How can one begin to honor the kindnesses bestowed on us by these dearest women? Those conjoined afternoons buoyed me through the stressful composition of my book, which after some hiccups and agonies was at long last brought into the world. Not long after its appearance in English, the book appeared in German, put out by SCM Haenssler, followed by a cheering spate of subsequent translations into Swedish, Portuguese, Chinese, Russian, Ukrainian, Italian, Hungarian, French, Spanish, Korean, Polish, Danish, Norwegian, Finnish, and Greek.

To promote the German edition, I soon found myself speaking at a packed hall in Wiesbaden, Germany, after which I was approached by two patrician gentlemen in their 70s. The first, dressed in loden green and gray, had the last name von Hase, so I inquired whether he bore any connection to the famous General Paul von Hase, commandant of Berlin during the war, and who had made a special show of visiting his imprisoned nephew Dietrich at Tegel prison — even bearing four bottles of Sekt, with which they celebrated their union that day — and who for his role in the noble plot to kill Hitler was executed shortly after its tragic failure. Was this von Hase any relation to that man? “He was my father,” the man said, with as much humility as anyone could muster in revealing such a thing.

I was only barely recovered from this shock when the second man introduced himself, giving the surname Schlabrendorff. I asked whether he bore any relation to the fabled Fabian von Schlabrendorff, Maria’s cousin, who last spoke with Dietrich at the Gestapo prison in Berlin on February 7, 1945, just as Dietrich was being trundled off to Buchenwald, and who, as adjutant to Henning von Tresckow, had been near Hitler innumerable times, and who dared when no one was looking in the cloak room at Wolfschanze to heft Hitler’s impossibly heavy, armor-plated hat, and who in the mess had observed firsthand the Fuehrer’s manners at table, immortalizing in his memoirs how Hitler mechanically shoveled the stewed repast of vegetable mush into his infamous mouth. And when I asked whether this man, now in crisp blazer and bright orange tie here before me, bore any relation to that colorful hero, he, with similar diffidence, repeated the words of his friend: “He was my father.” And there I stood, pinned like a beetle at the inestimable honor of meeting the sons of these great heroes in the story I had had the undeserved privilege to tell.

A few years later I was flabbergasted to learn that a younger sister of Maria’s lived just blocks from us in Manhattan, and we were invited to have tea with her and some other relatives. In her eighth decade she was still practicing law, and with classic German impatience waved off the thought that she should be doing anything less. She spoke of her uncle Fabian and of many others from those now mythical times, and again I could hardly take it in, the almost painful privilege of this conversation and company.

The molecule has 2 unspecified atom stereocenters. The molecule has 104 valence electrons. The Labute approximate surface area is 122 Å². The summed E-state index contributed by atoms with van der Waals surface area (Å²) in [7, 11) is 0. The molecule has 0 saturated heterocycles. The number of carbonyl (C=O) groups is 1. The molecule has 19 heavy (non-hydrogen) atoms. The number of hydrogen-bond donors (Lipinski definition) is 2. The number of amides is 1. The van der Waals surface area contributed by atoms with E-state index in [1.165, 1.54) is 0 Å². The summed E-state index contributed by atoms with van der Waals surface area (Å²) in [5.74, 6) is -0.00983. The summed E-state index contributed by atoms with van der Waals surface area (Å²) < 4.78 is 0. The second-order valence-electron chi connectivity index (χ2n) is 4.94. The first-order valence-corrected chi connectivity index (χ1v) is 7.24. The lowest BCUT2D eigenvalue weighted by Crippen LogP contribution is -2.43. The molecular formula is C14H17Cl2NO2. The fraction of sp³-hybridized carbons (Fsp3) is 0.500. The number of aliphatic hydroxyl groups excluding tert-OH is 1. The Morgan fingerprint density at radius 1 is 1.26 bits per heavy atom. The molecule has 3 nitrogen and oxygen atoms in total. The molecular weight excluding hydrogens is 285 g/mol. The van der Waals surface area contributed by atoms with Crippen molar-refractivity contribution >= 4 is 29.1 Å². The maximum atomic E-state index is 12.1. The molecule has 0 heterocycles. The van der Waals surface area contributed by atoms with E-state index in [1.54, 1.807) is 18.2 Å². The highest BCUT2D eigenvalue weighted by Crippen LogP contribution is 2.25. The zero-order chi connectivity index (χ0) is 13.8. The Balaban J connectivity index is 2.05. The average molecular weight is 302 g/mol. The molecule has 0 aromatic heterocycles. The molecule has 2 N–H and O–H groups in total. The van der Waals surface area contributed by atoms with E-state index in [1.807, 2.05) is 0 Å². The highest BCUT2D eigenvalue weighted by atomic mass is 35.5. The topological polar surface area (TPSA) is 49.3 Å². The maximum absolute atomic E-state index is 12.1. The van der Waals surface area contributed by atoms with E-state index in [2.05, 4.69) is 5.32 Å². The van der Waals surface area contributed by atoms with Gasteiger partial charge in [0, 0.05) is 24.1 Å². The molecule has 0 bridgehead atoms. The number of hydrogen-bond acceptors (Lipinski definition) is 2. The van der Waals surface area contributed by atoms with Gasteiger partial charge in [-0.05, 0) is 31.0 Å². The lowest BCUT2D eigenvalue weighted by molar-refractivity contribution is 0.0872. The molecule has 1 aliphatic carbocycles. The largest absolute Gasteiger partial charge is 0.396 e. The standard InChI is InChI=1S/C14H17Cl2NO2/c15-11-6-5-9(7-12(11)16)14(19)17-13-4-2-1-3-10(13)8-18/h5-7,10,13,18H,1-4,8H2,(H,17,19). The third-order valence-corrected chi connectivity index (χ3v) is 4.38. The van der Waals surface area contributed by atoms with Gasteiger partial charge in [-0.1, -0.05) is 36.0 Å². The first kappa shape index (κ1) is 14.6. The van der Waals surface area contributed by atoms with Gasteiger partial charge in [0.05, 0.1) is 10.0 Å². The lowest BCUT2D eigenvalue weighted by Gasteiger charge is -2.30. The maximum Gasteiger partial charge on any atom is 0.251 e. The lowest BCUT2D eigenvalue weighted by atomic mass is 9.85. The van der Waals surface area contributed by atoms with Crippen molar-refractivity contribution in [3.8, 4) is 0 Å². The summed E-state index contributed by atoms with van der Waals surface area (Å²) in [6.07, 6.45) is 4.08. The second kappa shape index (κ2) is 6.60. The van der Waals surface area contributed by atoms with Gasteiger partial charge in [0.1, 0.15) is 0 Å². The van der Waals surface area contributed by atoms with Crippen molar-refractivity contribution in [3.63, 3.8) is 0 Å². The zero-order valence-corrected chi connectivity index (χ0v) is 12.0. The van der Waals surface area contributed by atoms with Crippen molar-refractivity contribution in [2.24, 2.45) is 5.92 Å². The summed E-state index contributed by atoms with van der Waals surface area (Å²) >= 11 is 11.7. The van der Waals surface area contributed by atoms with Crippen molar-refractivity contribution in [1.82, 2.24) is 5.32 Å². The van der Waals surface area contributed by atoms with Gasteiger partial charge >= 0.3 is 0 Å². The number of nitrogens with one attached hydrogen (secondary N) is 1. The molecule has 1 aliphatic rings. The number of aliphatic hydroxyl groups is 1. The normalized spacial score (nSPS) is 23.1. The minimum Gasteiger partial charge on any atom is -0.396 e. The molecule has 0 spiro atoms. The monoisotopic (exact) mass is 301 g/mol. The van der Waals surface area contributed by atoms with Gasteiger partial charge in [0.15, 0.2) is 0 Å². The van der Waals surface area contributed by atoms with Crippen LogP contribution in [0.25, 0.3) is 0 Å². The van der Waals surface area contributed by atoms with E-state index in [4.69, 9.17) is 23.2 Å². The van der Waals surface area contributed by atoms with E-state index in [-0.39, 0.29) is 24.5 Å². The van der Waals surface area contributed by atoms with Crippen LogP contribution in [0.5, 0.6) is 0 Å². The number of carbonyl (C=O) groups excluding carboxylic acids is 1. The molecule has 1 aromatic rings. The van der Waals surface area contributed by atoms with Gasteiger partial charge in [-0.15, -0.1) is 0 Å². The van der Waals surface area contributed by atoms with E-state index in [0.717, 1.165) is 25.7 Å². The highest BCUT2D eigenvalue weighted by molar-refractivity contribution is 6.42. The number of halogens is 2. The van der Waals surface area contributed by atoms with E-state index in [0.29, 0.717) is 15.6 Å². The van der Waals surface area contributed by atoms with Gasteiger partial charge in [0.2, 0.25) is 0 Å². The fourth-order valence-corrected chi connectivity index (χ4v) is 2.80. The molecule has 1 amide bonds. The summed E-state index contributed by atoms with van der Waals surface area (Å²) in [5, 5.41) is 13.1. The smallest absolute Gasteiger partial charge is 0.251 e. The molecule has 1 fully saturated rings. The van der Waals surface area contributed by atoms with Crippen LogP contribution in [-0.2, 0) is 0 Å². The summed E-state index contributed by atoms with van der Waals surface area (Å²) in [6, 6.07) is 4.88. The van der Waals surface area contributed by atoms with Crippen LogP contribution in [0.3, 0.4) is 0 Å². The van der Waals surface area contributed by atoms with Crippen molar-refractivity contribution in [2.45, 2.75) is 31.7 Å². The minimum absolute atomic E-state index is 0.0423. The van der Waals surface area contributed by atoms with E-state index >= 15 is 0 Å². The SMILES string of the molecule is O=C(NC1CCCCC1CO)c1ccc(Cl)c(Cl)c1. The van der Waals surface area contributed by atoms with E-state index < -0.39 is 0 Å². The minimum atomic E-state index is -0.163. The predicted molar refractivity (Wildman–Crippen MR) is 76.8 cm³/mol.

Not long after this, my own father told me of his conversation with a man in our Greek church in Danbury, Conn., who had driven from Scarsdale with his Greek wife and who had the surname Ern. He revealed himself to my father as the son of the German boy whom the 24-year-old Bonhoeffer befriended on the trans-Atlantic crossing to New York in September 1930, and whom Dietrich visited several times during that year abroad, even helping him learn to drive the family car. I also spent an afternoon in Chicago with an older man whose father had been a professor of Nordic languages in that city when Bonhoeffer made his May 1931 automobile journey there before continuing south to Texas and Mexico. Bonhoeffer had visited and had lifted this octogenarian — then a boy of four — up in the air, such that eight decades later he still had a distinct impression of Bonhoeffer as very large and strong, and as somehow especially kind.

And on the evening of the day this book came out — on April 9, 2010, marking the 65th anniversary of Bonhoeffer’s death — I gave my maiden speech on the subject at a Socrates in the City event at the University Club in Manhattan, and afterward met a distinguished elderly gentleman who had driven down from New Canaan, Conn., to hear me. His name was Stephen Wise, the grandson of the famous Rabbi Stephen Wise, with whom Bonhoeffer and his friend Paul Lehrman had corresponded in the summer of 1939, hoping to alert Wise’s friend Franklin Roosevelt to the horrors then befalling Jews in Hitler’s Germany, to which Bonhoeffer was that month returning.

And so it went, each such meeting so moving as to be simultaneously wonderful and distressing, for in bringing me palpably closer to the subject of my book and in somehow lifting me up to see beyond the ramparts of my time-bricked tower, my longing for escape only increased. But to preserve my sanity, I eventually had to look away to the strange fiction of the present, because the longing to escape into the eternal world of the book I had written and to parlay with the figures therein was too much. But is this aching and longing not the inevitable result of our cursed circumstance and the very question with which Bonhoeffer himself grappled? It is, which explains the lion’s share of my gratitude for this great man’s life and work.